There are also natural burial grounds in the heartland of America. Foxfield Preserve is a green burial site in northeastern Ohio. Owned by The Wilderness Center, it is the first "green cemetery" to be operated by a non-profit conservation organization in the United States. For a decade, this former farm has been undergoing ecological restoration, including reforestation and the reintroduction of prairie grasses, so that it will eventually blend into Sigrist Woods, the adjacent historic old growth forest. Busch Funeral Service, Custer-Glenn Funeral Home & Cremation Services, and Lane Funeral Homes all work with Foxfield Preserve to provide natural burials.

In Waterford, Michigan All Saints Cemetery just opened The Preserve on Lake Maceday. Situated among native prairie and wetlands, this is the first cemetery dedicated to natural burial in the Detroit area. A number of local funeral homes have partnered in this initiative, including A. J. Desmond & Sons Funeral Directors and The Martenson Family of Funeral Homes. A bit farther west, the Staffan-Mitchell & Caskey-Mitchell Funeral Homes have taken the lead in bringing green burial to Chelsea. When I spoke with Paul Buchanan of Generations Funeral and Cremation Services in Ann Arbor, he told me that he, and many others, are convinced that natural burial is the wave of the future.

Likewise, Brian Bowser of Hall Funeral Service in Mena, Arkansas told me that he believes that there will be an increase in demand for natural burial in the United States over the next decade. He has the distinction of being the first funeral provider in the State of Arkansas to be approved by the Green Burial Council.

Funeral homes in Indiana are also leaders in natural burial sites and services. Hippensteel Funeral Service and Crematory in Lafayette offered the first natural burials in Indiana among the 200 year old trees at the Preserve in Spring Vale, and their website features a beautiful, sensitive slide show of a natural burial. Worthington's Nathan Butler Funeral Home has also been at the forefront of this movement, as has DeBaun Funeral Homes & Crematory in Terre Haute. DeBaun owns New Harmony Cemetery and plans to open a green burial section there this fall. This natural burial ground will have trees, shrubs or flowers, instead of headstones, to mark where loved ones are buried. Tami Edwards, DeBuan's Advance Planning Manager, says they fully expect natural burial to be as popular as cremation within 10-15 years. In addition, Flanner & Buchanan Funeral Centers in Indianapolis own Kessler Woods Natural Burial Ground, a secluded, five-acre area of meadow and woods. They regularly host on-site informational seminars on green burial.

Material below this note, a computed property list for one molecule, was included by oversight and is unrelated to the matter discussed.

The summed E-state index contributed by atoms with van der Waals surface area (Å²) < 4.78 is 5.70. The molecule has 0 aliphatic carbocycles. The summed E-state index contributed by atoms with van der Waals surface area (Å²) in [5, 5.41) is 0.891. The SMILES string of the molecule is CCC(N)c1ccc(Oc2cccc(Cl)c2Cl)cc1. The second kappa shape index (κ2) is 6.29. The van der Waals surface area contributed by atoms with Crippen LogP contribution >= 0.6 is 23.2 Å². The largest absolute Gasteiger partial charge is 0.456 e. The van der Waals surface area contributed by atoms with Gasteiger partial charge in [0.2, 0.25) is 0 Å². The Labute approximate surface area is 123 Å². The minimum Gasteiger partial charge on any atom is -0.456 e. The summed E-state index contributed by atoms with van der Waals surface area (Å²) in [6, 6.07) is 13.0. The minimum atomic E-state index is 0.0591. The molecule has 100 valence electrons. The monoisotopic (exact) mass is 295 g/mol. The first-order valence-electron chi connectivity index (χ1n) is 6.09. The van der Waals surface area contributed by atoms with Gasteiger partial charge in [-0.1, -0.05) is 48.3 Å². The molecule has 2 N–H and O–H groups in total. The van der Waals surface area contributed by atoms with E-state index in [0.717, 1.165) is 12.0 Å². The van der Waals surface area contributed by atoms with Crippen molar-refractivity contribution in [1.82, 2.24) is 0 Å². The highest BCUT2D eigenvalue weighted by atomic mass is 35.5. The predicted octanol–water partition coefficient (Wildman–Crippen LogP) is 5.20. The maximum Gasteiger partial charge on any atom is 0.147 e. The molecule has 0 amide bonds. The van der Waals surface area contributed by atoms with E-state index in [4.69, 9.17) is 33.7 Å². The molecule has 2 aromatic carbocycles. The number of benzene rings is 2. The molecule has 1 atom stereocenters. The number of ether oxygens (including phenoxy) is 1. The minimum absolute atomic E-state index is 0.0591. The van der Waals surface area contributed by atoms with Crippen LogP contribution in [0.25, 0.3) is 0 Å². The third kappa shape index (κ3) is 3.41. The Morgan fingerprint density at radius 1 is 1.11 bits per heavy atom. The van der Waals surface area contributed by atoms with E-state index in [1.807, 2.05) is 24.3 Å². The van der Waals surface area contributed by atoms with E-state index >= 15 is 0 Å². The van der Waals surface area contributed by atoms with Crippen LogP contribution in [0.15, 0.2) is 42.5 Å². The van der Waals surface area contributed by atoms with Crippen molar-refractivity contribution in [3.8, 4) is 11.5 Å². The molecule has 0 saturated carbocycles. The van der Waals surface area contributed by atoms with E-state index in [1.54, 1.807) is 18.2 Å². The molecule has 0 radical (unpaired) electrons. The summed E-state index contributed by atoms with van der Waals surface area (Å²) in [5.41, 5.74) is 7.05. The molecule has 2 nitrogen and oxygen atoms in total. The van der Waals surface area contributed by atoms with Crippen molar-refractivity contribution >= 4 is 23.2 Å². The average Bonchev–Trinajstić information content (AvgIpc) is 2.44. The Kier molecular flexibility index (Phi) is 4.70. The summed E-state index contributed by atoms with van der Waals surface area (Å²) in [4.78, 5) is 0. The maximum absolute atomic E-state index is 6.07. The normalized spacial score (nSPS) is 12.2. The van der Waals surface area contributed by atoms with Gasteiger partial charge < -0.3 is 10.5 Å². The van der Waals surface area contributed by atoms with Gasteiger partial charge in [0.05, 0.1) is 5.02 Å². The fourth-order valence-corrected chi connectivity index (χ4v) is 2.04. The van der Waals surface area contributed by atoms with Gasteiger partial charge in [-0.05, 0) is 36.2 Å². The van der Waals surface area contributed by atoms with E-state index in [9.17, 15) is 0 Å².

Nearby, in Illinois, David Fisher of Simplicity Funeral and Cremation in Woodridge offers natural burial services. The Kolssak Funeral Home in Wheeling is also a pioneer in natural burial in that state.

It is possible to plan a natural burial in Topeka, Kansas with both Dove Cremation and Funeral Services and Penwell-Gabel. In fact, when I spoke with their team, I learned that Dove carries the same model of casket, supplied by Final Footprint, that was used for actress Lynn Redgrave's burial earlier this year.

Finally, I learned that two funeral homes in Fort Collins, Colorado are also offering home-based services. Bohlender Funeral Chapel offers natural burial services and home wakes. When I called Goes Funeral Care & Crematory, Stephanie Goes told me that their team offers natural burial and also assists families with home funerals. As part of their commitment to this movement, they are in the process of learning about new preservation options from natural burial advocates in the United Kingdom. They have also decided to go "green" as a business themselves.

Clearly, throughout the United States there is increasing interest in natural burial as a way to honor lives that have been lived with care for the planet. And, as I discovered, many funeral homes and conservationists are taking an environmentally conscious, long-term view and working together to make natural burial a real option in every state.